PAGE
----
JOHANNS V. LIVESTOCK MARKETING ASSN. (03-1164) 544 U.S. 550 (2005)
335 F.3d 711, vacated and remanded.
Syllabus
 
Opinion
[ Scalia ]
Concurrence
[ Thomas ]
Concurrence
[ Breyer ]
Concurrence
[ Ginsburg ]
Dissent
[ Kennedy ]
Dissent
[ Souter ]
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544 U.S. ____ (2005)

SUPREME COURT OF THE UNITED STATES


Nos. 03—1164 and 03—1165

ON WRITS OF CERTIORARI TO THE UNITED STATES COURT OF
APPEALS FOR THE EIGHTH CIRCUIT

[May 23, 2005]

    Justice Ginsburg, concurring in the judgment.

    I resist ranking the promotional messages funded under the Beef Promotion and Research Act of 1985, 7 U.S.C. § 2901 et seq., but not attributed to the Government,
as government speech, given the message the Govern-
ment conveys in its own name. See, e.g., U.S. Dept. of Health and Human Services and U.S. Dept. of Agriculture, Dietary Guidelines for Americans 2005, pp. 69, 30, available at http://www.healthierus.gov/dietaryguidelines/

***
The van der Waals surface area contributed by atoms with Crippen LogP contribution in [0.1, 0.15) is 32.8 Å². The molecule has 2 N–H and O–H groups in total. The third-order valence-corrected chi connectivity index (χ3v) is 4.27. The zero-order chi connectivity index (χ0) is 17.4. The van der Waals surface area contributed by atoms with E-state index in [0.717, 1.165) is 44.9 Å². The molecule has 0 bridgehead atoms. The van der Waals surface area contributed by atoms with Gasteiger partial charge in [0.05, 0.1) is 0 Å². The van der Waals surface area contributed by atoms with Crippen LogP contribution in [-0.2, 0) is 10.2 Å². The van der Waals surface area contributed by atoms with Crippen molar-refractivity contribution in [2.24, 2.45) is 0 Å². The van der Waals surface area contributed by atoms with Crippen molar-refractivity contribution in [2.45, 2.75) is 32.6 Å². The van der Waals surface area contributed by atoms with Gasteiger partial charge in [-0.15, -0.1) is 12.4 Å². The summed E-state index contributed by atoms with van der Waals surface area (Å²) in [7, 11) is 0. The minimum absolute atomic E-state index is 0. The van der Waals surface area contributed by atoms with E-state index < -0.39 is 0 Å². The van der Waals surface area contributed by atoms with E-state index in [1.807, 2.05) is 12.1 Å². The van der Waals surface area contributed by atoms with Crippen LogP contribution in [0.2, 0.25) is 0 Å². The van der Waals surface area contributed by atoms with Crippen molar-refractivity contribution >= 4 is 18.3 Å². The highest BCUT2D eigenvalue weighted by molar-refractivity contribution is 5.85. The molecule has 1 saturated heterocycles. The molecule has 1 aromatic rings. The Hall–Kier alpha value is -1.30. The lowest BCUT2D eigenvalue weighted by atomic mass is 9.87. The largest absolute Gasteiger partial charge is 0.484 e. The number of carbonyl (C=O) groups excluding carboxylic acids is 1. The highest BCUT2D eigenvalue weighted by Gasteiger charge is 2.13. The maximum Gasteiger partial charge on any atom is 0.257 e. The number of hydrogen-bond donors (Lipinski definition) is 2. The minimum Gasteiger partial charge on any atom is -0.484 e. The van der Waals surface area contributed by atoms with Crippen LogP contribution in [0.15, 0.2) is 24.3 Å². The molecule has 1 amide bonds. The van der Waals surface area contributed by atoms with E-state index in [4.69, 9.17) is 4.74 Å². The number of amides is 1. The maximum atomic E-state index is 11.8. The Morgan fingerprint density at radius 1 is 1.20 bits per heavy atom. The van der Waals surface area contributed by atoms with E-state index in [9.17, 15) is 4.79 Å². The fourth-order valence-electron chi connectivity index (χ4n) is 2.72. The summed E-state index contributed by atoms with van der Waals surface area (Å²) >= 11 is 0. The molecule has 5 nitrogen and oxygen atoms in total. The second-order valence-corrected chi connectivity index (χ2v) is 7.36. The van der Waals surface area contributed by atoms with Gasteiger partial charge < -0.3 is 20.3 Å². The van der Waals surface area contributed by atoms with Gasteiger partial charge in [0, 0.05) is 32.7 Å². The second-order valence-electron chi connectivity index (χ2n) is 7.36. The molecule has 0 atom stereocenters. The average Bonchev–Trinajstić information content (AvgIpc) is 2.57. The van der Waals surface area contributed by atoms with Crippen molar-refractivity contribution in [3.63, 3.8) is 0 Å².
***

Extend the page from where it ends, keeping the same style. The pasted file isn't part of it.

dga2005/docume nt (as visited May 18, 2005, and available in Clerk of Court’s case file) (noting that “[t]rans fatty acids … are present in foods that come from ruminant animals (e.g., cattle and sheep)” and recommending that Americans “[l]imit intake of fats and oils high in saturated and/or trans fatty acids”); post, at 9, n. 7 (Souter, J., dissenting). I remain persuaded, however, that the assessments in these cases, as in United States v. United Foods, Inc., 533 U.S. 405 (2001), and Glickman v. Wileman Brothers & Elliott, Inc., 521 U.S. 457 (1997), qualify as permissible economic regulation. See United Foods, 533 U.S., at 425 (Breyer, J., dissenting). For that reason, I concur in the judgment.